The Piccadilly - 16th and Pennsylvania


The Piccadilly, 28 E. 16th (note: it now has fancy, new sign)

My friend and I walked four blocks from our house to the corner of 16th and Pennsylvania St.  It was one of those bizarre Indiana nights where the weather was tolerable for early February - we walked briskly nonetheless.  I had never been inside the Piccadilly.

Nine stories tall, the Piccadilly apartment building, built in 1928, houses 58 units and a 2000 sq ft penthouse.  It was recently renovated by Reverie Estates, a local development and property management group.   On this particular night, Reverie, in conjunction with raising support for the Tinker Street Committee, was unveiling the updated Whistler Penthouse - exactly where we were headed.

We were greeted in the lobby by the friendly concierge; the lobby itself was warm and intimate, retaining its historic and original features.  After waiting a few minutes in line for the four person elevator, we opted for some exercise and scaled the stairs.

We pit stopped on the sixth floor to check out one of the apartments Reverie had opened for tour.  The wood floors, view of downtown, updated kitchen (stainless appliances), subway tile backsplashes, and the affordability of these apartments all made it really attractive.  Reverie's mission is to embrace the history and integrity of the historic buildings they develop - approaching apartments as if they were to live in them. Our next stop was the penthouse.

As we continued upward the sound of a string trio began to fill the stairwell.  We arrived at our final destination, and much like the warm concierge downstairs, the charm and elegance of the penthouse first greeted us.  The cathedral ceilings, the exposed beams, and many of my neighbors who were there made this a fine how-do-you-do.

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The view from the Whistler Penthouse

The penthouse was breathtaking.  No different than the apartment we saw on the sixth floor, the penthouse, too, has its historicity preserved with a few modern updates.  The kitchen, for instance, (bigger than my personal bedroom) has gorgeous countertops and stainless steel appliances.  A few new light fixtures were stationed throughout.  The subway tile in the bathrooms remained.  The hardwood floors were immaculate. On both east and west sides were access to balconies.  Because it was a warm night I was not only delighted to lean against the edge to stare at Indianapolis' skyscrapers down the road but I was delighted to see the balcony doors open to let in a cooling breeze to the neighbor filled room.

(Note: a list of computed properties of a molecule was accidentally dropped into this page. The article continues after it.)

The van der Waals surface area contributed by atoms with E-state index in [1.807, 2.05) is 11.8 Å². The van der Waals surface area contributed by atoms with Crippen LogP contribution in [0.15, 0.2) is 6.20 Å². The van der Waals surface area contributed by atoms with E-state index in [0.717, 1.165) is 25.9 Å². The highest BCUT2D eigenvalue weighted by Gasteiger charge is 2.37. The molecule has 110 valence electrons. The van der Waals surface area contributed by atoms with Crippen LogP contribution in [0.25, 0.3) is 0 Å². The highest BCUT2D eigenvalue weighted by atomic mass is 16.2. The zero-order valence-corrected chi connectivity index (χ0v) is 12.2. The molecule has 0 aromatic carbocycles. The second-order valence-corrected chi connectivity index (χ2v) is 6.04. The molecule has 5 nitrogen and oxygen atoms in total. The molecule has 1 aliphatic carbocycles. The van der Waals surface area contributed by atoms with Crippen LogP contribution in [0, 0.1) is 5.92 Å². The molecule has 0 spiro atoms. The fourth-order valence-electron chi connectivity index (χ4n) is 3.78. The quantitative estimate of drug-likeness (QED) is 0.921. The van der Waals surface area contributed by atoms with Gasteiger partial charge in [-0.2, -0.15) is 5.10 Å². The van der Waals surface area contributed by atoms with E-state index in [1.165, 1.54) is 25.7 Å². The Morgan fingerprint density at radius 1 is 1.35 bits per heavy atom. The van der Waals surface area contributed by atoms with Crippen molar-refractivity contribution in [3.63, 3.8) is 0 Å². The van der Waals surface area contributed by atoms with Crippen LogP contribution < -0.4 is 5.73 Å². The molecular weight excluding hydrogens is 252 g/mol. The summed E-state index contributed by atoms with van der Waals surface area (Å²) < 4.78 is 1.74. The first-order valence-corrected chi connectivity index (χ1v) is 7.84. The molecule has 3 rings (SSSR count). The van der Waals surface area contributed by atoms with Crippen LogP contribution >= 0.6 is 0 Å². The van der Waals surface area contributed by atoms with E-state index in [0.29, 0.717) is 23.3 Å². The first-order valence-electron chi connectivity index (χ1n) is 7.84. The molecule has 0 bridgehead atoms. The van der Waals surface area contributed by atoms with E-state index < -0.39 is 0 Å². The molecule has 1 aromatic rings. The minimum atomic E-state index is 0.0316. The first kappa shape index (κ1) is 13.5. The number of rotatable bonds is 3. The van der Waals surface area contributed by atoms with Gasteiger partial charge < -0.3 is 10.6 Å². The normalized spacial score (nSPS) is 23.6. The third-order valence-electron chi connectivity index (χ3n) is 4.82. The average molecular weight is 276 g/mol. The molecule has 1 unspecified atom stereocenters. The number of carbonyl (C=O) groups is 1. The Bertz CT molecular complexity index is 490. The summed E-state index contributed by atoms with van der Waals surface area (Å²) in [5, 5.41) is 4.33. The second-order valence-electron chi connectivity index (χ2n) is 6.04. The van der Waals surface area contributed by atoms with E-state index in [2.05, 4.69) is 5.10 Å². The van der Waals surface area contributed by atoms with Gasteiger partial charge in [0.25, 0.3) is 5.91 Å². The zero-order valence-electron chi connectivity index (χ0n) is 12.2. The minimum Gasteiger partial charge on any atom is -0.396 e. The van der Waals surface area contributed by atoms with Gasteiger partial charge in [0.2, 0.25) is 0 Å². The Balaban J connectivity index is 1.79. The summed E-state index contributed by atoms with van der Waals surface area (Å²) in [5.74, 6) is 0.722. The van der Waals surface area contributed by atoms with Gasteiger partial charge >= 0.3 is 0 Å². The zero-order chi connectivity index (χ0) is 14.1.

As it stands, the apartments are 100% leased - that's fantastic for Reverie.  The Whistler Penthouse is getting it's own website shortly.  It will become an executive suite and event rental space.  I've begun to imagine all the parties I would throw here.

The party, too, was a fundraiser and awareness opportunity for the Tinker Street Committee.  They introduced their mission and passion for the corridor along Herron-Morton and Old Northside Neighborhoods on 16th Street, spearheading improvements and aesthetics for the street.  The committee gets its name from the original name of 16th Street - Tinker Street.  It was encouraging that night to see and hear others' visions to make Indianapolis even better.

The evening began to wind down and I took the opportunity to hop into the penthouse's private access elevator (because how often am I going to do that?).   The 0riginal elevator required that you close the gate before operating - nothing automatic here.  What impressed me most was not the gold lined details or the wood paneling but the fact that I could see the actual floors as we passed each level.  I know, I need to get out just a little more.

It was a successful event and I am eager to see what Reverie has next up their sleeves.

To find out more about the Piccadilly or new developments by Reverie Estates, visit them online at

Jonathan Frey is a filmmaker and photographer in Indianapolis.  You'll most likely spot him walking or biking around the city.